Another friend has left her marriage of ten years to be with another man she barely knew. It just felt right to her.

Other friends are living half lives...not sure which half they’re living. Probably not sure if they're dead or alive. They're staying with partners that are no more than flat-mates…scared to move, scared to move on. I find this as hard as anything. Life is too short for stalemate. Too short to be caring about what others might think of us and our choices.

And still other friends live their married lives in a constant state of war. The adrenalin rush of furious fighting is a perverse form of foreplay to great sex. They live for the yelling and screaming matches because they know within hours they’re going to crawl into bed and have frantic sex. Because so many relationships are like this, people think it is normal. And in British culture people equate normal with natural.

Each to his own, but to me this is nothing short of emotional rape. Why would you allow yourself to open emotionally and physically (and pyschically) in such an intimate way with someone who has just treated you like you’re their enemy? Hey, don’t get me wrong. I’m all for forgiveness! But if this is what is considered a ‘healthy’ relationship, I’d rather be alone and celibate for the rest of my life. Honestly!

Many people would think that the relationship Paul and I have is ‘boring’. We don’t fight. Ever. We communicate civilly. It doesn’t mean we agree on everything. We don’t! And we've certainly had many difficult issues come up in our life's journey that we've had to deal with. But those painfully difficult times never meant that we went to war on each other. Why would we? We're on the same team!

In many ways, we make love all day long. Our eyes meet, we smile, we touch each other’s shoulder affectionately, playfully. We laugh an awful lot. Is there a greater aphrodisiac? Not a day has gone by in our 11 year relationship where he has not told me he loves me at least twice a day. Perhaps this is the thermometre that lets me know our relationship is well. But it isn’t just his words. His everyday actions and habits are confirmation of his feelings.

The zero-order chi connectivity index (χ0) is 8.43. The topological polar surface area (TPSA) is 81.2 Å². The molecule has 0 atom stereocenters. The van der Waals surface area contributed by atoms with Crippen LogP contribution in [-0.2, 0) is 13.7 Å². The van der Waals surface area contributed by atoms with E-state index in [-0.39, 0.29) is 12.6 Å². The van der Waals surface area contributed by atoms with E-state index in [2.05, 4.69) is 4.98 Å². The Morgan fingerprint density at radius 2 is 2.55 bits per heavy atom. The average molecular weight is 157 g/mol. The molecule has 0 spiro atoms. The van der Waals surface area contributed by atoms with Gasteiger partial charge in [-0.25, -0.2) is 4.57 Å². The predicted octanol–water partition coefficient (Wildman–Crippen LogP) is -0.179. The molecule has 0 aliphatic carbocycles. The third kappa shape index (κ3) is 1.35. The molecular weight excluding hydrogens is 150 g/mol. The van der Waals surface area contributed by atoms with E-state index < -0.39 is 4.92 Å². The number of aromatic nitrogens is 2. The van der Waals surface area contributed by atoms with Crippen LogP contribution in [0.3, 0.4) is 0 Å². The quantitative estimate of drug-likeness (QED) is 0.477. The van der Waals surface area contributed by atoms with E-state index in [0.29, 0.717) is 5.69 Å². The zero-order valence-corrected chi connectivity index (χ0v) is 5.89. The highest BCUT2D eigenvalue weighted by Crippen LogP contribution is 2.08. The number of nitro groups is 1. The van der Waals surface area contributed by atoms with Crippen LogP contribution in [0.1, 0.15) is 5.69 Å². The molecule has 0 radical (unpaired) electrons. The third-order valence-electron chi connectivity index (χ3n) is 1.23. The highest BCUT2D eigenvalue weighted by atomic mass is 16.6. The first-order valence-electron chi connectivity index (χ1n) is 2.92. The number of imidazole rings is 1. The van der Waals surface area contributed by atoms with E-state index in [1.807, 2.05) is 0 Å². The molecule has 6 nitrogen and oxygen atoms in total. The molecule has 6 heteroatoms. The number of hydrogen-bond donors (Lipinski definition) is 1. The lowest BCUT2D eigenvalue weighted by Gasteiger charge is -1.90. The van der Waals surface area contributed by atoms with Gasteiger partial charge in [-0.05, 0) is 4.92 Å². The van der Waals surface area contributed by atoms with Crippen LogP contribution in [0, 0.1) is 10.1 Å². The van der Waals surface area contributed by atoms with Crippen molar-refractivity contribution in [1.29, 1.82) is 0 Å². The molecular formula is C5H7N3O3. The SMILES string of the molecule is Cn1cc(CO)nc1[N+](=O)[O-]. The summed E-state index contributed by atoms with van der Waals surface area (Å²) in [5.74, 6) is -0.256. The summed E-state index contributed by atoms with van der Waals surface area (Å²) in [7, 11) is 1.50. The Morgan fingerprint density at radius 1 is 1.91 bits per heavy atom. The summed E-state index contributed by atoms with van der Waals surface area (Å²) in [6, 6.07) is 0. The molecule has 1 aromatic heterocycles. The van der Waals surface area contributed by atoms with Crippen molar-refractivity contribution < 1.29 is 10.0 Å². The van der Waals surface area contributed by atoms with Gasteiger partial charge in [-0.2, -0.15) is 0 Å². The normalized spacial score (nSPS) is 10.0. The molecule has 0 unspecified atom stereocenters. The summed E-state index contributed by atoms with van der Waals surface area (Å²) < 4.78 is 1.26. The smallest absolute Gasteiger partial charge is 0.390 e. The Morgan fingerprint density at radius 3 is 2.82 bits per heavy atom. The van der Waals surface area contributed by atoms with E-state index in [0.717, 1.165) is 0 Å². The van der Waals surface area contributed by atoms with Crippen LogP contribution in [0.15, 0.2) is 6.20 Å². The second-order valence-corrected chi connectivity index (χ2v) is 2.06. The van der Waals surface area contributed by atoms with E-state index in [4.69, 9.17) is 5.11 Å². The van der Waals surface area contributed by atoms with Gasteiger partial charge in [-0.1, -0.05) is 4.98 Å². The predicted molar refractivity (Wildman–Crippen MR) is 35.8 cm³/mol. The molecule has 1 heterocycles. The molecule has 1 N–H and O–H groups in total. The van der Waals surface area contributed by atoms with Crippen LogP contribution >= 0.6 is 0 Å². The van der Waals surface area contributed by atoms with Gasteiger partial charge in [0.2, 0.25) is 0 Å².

We start and end each day in each other’s arms. It is a safe place. Our relationship is my liberator; my incubator for personal growth - like an ongoing meditation.

So what makes me different to most of my girlfriends? After all, I didn’t just get ‘lucky’.

I made a choice. I chose not to take second best or tenth best. I chose to let love in fully and completely and to nourish it and be nourished by it. All humans can do this. We just have to say yes to ourselves.

When we have a love that opens us to great heights emotionally, and brings deep intimacy, we have a platform upon which to live the rest of our life. We feel stronger and more sure of ourselves…when we’re not fighting a daily war with our ‘beloved’ we can go out and live more fully and ably in the world. This is true love. And we all deserve nothing less.


1 comment:

Carla said...

Dear Veronika,

I just want to say how much I love your blog. I can relate particularly to this post (i.e. Sat 4 March), since I have a similar relationship with my long-term boyfriend. We have often expressed to each other that our making love happens all the time, and in all sorts of situations, not just in the bedroom. He is my sounding-board and my most loving companion. It really touched me to read your words on this subject. Thank you!